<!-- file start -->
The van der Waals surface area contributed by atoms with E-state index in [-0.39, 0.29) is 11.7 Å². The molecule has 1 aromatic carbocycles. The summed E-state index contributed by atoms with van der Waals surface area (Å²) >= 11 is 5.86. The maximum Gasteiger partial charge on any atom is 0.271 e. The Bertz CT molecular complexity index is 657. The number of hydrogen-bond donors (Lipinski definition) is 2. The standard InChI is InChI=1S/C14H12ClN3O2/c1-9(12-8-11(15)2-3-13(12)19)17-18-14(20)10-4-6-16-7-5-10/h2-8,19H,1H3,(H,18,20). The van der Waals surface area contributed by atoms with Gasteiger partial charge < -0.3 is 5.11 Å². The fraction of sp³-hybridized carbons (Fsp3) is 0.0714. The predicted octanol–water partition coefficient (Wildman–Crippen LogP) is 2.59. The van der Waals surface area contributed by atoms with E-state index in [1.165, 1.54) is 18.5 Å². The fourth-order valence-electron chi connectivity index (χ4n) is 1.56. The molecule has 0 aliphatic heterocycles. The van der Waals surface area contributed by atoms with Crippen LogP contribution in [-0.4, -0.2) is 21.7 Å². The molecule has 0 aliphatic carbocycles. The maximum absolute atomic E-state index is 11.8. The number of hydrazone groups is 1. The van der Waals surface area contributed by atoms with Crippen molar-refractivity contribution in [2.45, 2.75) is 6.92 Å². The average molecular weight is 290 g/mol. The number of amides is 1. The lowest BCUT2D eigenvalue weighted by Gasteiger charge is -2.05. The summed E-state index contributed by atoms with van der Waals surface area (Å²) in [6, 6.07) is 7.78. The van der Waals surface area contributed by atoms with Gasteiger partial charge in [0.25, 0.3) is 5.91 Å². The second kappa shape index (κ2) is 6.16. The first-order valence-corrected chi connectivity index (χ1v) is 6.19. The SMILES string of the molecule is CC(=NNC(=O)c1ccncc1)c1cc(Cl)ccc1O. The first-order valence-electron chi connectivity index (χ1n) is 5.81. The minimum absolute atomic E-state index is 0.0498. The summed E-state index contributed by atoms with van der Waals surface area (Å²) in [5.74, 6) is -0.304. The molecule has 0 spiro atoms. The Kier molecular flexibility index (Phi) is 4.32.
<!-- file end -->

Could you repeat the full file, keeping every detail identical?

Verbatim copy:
The van der Waals surface area contributed by atoms with E-state index in [-0.39, 0.29) is 11.7 Å². The molecule has 1 aromatic carbocycles. The summed E-state index contributed by atoms with van der Waals surface area (Å²) >= 11 is 5.86. The maximum Gasteiger partial charge on any atom is 0.271 e. The Bertz CT molecular complexity index is 657. The number of hydrogen-bond donors (Lipinski definition) is 2. The standard InChI is InChI=1S/C14H12ClN3O2/c1-9(12-8-11(15)2-3-13(12)19)17-18-14(20)10-4-6-16-7-5-10/h2-8,19H,1H3,(H,18,20). The van der Waals surface area contributed by atoms with Gasteiger partial charge < -0.3 is 5.11 Å². The fraction of sp³-hybridized carbons (Fsp3) is 0.0714. The predicted octanol–water partition coefficient (Wildman–Crippen LogP) is 2.59. The van der Waals surface area contributed by atoms with E-state index in [1.165, 1.54) is 18.5 Å². The fourth-order valence-electron chi connectivity index (χ4n) is 1.56. The molecule has 0 aliphatic heterocycles. The van der Waals surface area contributed by atoms with Crippen LogP contribution in [-0.4, -0.2) is 21.7 Å². The molecule has 0 aliphatic carbocycles. The maximum absolute atomic E-state index is 11.8. The number of hydrazone groups is 1. The van der Waals surface area contributed by atoms with Crippen molar-refractivity contribution in [2.45, 2.75) is 6.92 Å². The average molecular weight is 290 g/mol. The number of amides is 1. The lowest BCUT2D eigenvalue weighted by Gasteiger charge is -2.05. The summed E-state index contributed by atoms with van der Waals surface area (Å²) in [6, 6.07) is 7.78. The van der Waals surface area contributed by atoms with Gasteiger partial charge in [0.25, 0.3) is 5.91 Å². The second kappa shape index (κ2) is 6.16. The first-order valence-corrected chi connectivity index (χ1v) is 6.19. The SMILES string of the molecule is CC(=NNC(=O)c1ccncc1)c1cc(Cl)ccc1O. The first-order valence-electron chi connectivity index (χ1n) is 5.81. The minimum absolute atomic E-state index is 0.0498. The summed E-state index contributed by atoms with van der Waals surface area (Å²) in [5.74, 6) is -0.304. The molecule has 0 spiro atoms. The Kier molecular flexibility index (Phi) is 4.32.